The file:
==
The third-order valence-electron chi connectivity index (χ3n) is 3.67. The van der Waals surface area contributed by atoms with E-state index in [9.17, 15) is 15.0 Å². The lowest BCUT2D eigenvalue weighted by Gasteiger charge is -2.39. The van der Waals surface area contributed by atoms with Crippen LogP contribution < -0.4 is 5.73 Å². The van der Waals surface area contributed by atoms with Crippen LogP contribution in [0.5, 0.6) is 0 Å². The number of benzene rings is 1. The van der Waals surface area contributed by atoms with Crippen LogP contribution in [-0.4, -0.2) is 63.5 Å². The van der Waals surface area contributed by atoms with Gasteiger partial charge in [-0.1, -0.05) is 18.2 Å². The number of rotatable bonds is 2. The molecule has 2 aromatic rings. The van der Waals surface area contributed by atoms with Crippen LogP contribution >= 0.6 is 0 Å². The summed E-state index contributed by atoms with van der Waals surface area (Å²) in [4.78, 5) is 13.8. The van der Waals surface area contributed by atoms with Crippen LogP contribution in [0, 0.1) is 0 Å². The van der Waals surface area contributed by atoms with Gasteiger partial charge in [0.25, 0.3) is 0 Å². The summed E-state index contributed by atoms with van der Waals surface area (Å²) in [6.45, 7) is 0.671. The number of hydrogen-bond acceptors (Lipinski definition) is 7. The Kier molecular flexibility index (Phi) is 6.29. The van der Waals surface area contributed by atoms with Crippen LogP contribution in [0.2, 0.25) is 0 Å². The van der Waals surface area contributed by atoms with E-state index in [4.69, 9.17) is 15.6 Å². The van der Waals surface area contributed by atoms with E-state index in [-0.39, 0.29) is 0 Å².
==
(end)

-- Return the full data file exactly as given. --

The third-order valence-electron chi connectivity index (χ3n) is 3.67. The van der Waals surface area contributed by atoms with E-state index in [9.17, 15) is 15.0 Å². The lowest BCUT2D eigenvalue weighted by Gasteiger charge is -2.39. The van der Waals surface area contributed by atoms with Crippen LogP contribution < -0.4 is 5.73 Å². The van der Waals surface area contributed by atoms with Crippen LogP contribution in [0.5, 0.6) is 0 Å². The number of benzene rings is 1. The van der Waals surface area contributed by atoms with Crippen LogP contribution in [-0.4, -0.2) is 63.5 Å². The van der Waals surface area contributed by atoms with Gasteiger partial charge in [-0.1, -0.05) is 18.2 Å². The number of rotatable bonds is 2. The molecule has 2 aromatic rings. The van der Waals surface area contributed by atoms with Crippen LogP contribution >= 0.6 is 0 Å². The summed E-state index contributed by atoms with van der Waals surface area (Å²) in [4.78, 5) is 13.8. The van der Waals surface area contributed by atoms with Crippen LogP contribution in [0, 0.1) is 0 Å². The van der Waals surface area contributed by atoms with Gasteiger partial charge in [0.25, 0.3) is 0 Å². The summed E-state index contributed by atoms with van der Waals surface area (Å²) in [6.45, 7) is 0.671. The number of hydrogen-bond acceptors (Lipinski definition) is 7. The Kier molecular flexibility index (Phi) is 6.29. The van der Waals surface area contributed by atoms with Crippen LogP contribution in [0.2, 0.25) is 0 Å². The van der Waals surface area contributed by atoms with E-state index in [4.69, 9.17) is 15.6 Å². The van der Waals surface area contributed by atoms with E-state index in [-0.39, 0.29) is 0 Å².